The amount of pain that you have afterwards, will depend on the type of extraction that was done. You say that it took a long time due to your mouth conformation – this will hopefully mean that it wasn’t a full on surgical extraction where there were a lot of bone removal and drilling involved. In some cases the upper 8’s have roots which are fused together, which makes the extraction itself much more straight-forward – but having a small mouth could make it tricky to get the instruments in the desirable position.
Avoid hot drinks for the 1st 24 hours after the extraction.
When you do drink anything, it’s ideal if you could drink it through a straw.
A weak solution of salt in luke-warm water is a good antiseptic mouthwash – but be careful not to vigorously rinse/gargle in the extraction area. Rather put some of the mouthwash in your mouth and tilt your head to one side so the area is bathed in the mouthwash for about a minute and then gently spit out. Corsodyl is an excellent post-surgical mouthwash – but again, be careful not to rinse out the blood clot if you choose to use this. (Plus don’t use it for more than 4 weeks at a time or else it will stain all you teeth black. Corsodyl Daily doesn’t contain the same strength of chlorhexidine digluconate so it won’t cause staining, but it’s not as ‘potent’ as Corsodyl.)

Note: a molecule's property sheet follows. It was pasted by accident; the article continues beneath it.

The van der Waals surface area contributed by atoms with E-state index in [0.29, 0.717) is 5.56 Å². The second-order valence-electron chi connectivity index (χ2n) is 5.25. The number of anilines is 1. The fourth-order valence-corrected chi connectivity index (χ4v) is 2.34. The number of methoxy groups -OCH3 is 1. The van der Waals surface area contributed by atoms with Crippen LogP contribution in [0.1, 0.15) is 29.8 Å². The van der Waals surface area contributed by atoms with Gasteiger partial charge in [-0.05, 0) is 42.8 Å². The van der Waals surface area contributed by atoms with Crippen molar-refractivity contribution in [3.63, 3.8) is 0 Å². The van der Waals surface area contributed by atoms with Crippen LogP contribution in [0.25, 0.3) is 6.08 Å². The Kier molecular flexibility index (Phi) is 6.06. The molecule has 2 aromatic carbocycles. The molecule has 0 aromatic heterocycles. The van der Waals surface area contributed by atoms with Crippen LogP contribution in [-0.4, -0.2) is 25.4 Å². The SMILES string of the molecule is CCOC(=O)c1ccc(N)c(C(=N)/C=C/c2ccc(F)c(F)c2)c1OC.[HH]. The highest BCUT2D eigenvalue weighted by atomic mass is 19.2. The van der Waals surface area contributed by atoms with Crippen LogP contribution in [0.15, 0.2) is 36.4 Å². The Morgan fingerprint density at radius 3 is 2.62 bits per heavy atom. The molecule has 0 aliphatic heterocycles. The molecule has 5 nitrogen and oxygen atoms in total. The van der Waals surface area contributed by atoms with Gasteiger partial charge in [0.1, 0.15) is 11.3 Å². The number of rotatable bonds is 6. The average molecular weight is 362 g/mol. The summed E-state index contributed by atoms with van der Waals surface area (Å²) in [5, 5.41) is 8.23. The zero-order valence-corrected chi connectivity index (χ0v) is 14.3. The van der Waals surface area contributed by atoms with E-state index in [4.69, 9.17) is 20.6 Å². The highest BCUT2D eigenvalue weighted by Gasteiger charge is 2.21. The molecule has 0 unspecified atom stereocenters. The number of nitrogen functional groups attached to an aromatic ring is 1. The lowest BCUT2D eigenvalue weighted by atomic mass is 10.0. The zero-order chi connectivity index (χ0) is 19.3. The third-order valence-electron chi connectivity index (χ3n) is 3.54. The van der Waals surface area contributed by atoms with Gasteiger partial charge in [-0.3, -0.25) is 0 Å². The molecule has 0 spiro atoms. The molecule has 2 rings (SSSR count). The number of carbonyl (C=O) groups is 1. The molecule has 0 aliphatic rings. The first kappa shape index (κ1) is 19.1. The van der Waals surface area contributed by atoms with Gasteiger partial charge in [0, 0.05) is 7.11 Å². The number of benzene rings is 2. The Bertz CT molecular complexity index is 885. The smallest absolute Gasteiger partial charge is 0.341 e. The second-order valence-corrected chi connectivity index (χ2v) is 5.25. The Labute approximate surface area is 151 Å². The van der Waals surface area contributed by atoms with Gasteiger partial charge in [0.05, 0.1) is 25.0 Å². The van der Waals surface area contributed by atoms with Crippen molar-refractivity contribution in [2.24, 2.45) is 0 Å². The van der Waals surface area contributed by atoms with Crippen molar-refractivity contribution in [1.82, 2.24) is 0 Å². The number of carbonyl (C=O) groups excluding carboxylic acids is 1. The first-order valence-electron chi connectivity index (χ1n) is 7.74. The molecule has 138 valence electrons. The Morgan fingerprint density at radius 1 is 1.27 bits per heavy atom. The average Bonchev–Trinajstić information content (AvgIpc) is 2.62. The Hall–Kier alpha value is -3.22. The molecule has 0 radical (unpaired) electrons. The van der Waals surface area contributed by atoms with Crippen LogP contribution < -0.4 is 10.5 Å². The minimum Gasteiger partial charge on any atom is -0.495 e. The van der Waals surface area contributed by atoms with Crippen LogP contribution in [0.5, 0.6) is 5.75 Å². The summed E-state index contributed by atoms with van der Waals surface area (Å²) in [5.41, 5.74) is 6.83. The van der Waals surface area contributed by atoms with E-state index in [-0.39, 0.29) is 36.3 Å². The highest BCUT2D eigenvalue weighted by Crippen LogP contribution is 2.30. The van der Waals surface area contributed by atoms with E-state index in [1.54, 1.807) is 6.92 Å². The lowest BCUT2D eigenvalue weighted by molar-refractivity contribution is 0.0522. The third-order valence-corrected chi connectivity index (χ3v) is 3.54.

As others have said, you want to preserve the blood clot which would have started forming already and at all costs try and avoid rinsing it out. The healing will take much longer if the blood clot comes out and there’s also a higher risk of getting the dreaded ‘dry socket’ if the blood clot does comes out (basically an infection inside the socket where the roots of the tooth used to be).
Try to do all your eating on the other side of your mouth and tilt your head when drinking anything so the fluid doesn’t rinse over the socket. Pretty soon the socket will be healed up with healing tissue but it may still be tender to touch with your tongue, which is sometimes surprisingly hard to avoid doing.
You’ll know whether you have a dry socket or not. It’s VERY painful and usually starts 3 – 4 days after the extraction.